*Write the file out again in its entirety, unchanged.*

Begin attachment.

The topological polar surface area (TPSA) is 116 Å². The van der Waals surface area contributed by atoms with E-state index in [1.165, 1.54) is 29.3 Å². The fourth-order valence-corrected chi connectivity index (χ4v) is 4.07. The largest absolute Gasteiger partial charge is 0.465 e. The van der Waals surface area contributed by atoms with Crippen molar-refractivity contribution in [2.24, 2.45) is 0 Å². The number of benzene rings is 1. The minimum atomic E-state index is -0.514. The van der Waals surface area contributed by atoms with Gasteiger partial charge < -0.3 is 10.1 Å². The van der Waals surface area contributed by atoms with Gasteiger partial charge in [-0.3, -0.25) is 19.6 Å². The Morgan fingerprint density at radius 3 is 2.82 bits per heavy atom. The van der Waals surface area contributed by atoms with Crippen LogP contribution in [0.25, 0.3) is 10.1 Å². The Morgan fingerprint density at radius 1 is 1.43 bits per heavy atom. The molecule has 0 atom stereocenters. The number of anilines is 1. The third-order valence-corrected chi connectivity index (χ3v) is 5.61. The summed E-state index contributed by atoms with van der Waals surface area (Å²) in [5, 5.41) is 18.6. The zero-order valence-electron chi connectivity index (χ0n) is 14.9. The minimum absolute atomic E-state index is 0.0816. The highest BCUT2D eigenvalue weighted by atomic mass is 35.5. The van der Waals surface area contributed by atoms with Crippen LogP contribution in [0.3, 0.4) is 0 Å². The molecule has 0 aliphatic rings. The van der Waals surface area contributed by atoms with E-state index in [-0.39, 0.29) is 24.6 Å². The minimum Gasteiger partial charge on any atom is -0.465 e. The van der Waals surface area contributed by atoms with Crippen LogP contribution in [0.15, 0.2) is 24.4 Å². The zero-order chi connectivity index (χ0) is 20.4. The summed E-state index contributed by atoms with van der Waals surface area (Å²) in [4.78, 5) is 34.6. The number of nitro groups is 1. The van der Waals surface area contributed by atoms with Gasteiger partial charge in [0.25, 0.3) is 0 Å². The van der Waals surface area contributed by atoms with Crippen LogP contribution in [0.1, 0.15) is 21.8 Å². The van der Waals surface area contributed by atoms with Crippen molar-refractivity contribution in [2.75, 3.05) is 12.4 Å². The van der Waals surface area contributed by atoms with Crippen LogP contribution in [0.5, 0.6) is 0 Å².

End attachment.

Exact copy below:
The topological polar surface area (TPSA) is 116 Å². The van der Waals surface area contributed by atoms with E-state index in [1.165, 1.54) is 29.3 Å². The fourth-order valence-corrected chi connectivity index (χ4v) is 4.07. The largest absolute Gasteiger partial charge is 0.465 e. The van der Waals surface area contributed by atoms with Crippen molar-refractivity contribution in [2.24, 2.45) is 0 Å². The number of benzene rings is 1. The minimum atomic E-state index is -0.514. The van der Waals surface area contributed by atoms with Gasteiger partial charge < -0.3 is 10.1 Å². The van der Waals surface area contributed by atoms with Gasteiger partial charge in [-0.3, -0.25) is 19.6 Å². The Morgan fingerprint density at radius 3 is 2.82 bits per heavy atom. The van der Waals surface area contributed by atoms with Crippen LogP contribution in [0.25, 0.3) is 10.1 Å². The Morgan fingerprint density at radius 1 is 1.43 bits per heavy atom. The molecule has 0 atom stereocenters. The number of anilines is 1. The third-order valence-corrected chi connectivity index (χ3v) is 5.61. The summed E-state index contributed by atoms with van der Waals surface area (Å²) in [5, 5.41) is 18.6. The zero-order valence-electron chi connectivity index (χ0n) is 14.9. The minimum absolute atomic E-state index is 0.0816. The highest BCUT2D eigenvalue weighted by atomic mass is 35.5. The van der Waals surface area contributed by atoms with Crippen LogP contribution in [0.3, 0.4) is 0 Å². The molecule has 0 aliphatic rings. The van der Waals surface area contributed by atoms with E-state index in [-0.39, 0.29) is 24.6 Å². The minimum Gasteiger partial charge on any atom is -0.465 e. The van der Waals surface area contributed by atoms with Crippen LogP contribution in [0.15, 0.2) is 24.4 Å². The zero-order chi connectivity index (χ0) is 20.4. The summed E-state index contributed by atoms with van der Waals surface area (Å²) in [4.78, 5) is 34.6. The number of nitro groups is 1. The van der Waals surface area contributed by atoms with Gasteiger partial charge in [0.25, 0.3) is 0 Å². The van der Waals surface area contributed by atoms with Crippen LogP contribution in [0.1, 0.15) is 21.8 Å². The van der Waals surface area contributed by atoms with Crippen molar-refractivity contribution in [2.75, 3.05) is 12.4 Å². The van der Waals surface area contributed by atoms with Crippen LogP contribution in [0.5, 0.6) is 0 Å².